Restoring America’s WETLAND Cited as Critical to Nation

America’s WETLAND Foundation Chair R. King Milling’s statement praising the release today of strategies by the White House and the Environmental Protection Agency’s Gulf Coast Ecosystem Task Force:

“We need to commend Lisa Jackson, the Environmental Protection Agency Administrator, and John Hankinson, executive director of the Task Force, for the amount of time they spent in Louisiana and the Gulf Coast, which is an indication of their commitment to get it right in addressing key restoration needs. This task force has done good work. For the first time we have a comprehensive look at our coast as an ecosystem. Although frustrating at times because of the severity of our problem and the slow pace to act, we must see this as a promising sign of commitment from the Administration. Our job is to make sure that the many good findings turn immediately into action.

“We have been through numerous federal administrations where making the case for the restoration of valuable wetlands in Louisiana has been all but ignored. Through the efforts of many, Gulf Coast deterioration is now a national concern, where agendas are forming to bring solutions to a crisis situation. Dramatic land loss threatens a working coast that supports our nation’s economy, energy security, maritime and fisheries trades, animal and marine habitat and communities representing over 7 million people.

“Our message has been a sobering one that we cannot afford to lose this region and all that it provides the nation. We are on the brink of a disaster, as coastal erosion takes the equivalent of a football field of land every hour out of commission as an environmental and economic asset and hedge against more substantial storm and tidal events with increased sea level rise.

“We hope to put some meat on the bones of this report during the comment period by using findings and recommendations from 10 resiliency meetings in five states to suggest specific strategies that can hasten coastal restoration. We have to take a look at why a state or local government has to mitigate for environmental restoration projects. We need an emergency rule for speeding up the process of restoration in general to expedite permits for environmental projects.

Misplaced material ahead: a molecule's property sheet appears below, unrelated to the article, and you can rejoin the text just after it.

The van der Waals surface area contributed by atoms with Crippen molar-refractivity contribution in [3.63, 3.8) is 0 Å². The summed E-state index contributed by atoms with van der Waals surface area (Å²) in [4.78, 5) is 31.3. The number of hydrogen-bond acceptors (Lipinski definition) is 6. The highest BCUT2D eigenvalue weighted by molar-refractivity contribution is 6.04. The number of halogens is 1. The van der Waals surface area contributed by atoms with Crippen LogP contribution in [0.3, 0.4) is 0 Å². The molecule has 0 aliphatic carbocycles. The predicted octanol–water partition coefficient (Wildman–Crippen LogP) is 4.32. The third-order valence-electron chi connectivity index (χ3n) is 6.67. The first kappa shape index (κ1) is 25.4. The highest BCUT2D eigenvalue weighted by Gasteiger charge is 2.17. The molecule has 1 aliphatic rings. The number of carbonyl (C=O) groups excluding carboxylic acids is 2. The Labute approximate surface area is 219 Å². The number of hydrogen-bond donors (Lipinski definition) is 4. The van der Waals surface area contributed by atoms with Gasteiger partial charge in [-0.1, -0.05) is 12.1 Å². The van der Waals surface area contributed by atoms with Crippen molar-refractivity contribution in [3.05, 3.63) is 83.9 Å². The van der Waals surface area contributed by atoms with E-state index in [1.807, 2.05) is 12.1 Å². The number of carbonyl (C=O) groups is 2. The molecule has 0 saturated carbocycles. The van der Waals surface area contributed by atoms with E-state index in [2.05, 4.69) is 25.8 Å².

“We must secure a commitment for beneficial use of dredge materials that now flow inside levees of the Mississippi River and are lost to the deep Gulf. We can no longer allow the federal government to hold monies dedicated to keeping our maritime routes like the Intracoastal Waterway viable. Billions of dollars in the Harbor Maintenance Trust Fund go unspent annually while the need is critical. And, we cannot be the generation who stands by while historic cultures are lost and one of America’s natural treasures like America’s WETLAND, home to rare and endangered species, simply disappears.”

The America’s WETLAND Foundation has worked closely with Task force chairman John Hankinson and EPA Administrator Lisa Jackson to raise concerns of communities affected by coastal deterioration through a series of Blue Ribbon Resilient Community leadership forums in the four state energy-producing region dubbed America’s Energy Coast, Texas, Louisiana, Mississippi and Alabama.

Much of the Foundation’s work with the Task Force in the past year has been to elevate examples of how conflicting federal policy has made restoration cost prohibitive. From start to finish, a project can take upwards to thirty years and cannot keep pace with erosion and land loss. The maze of regulations by various agencies tied to sporadic administrative changes in rules causes, not only delays, but uncertainties that confront state and local officials.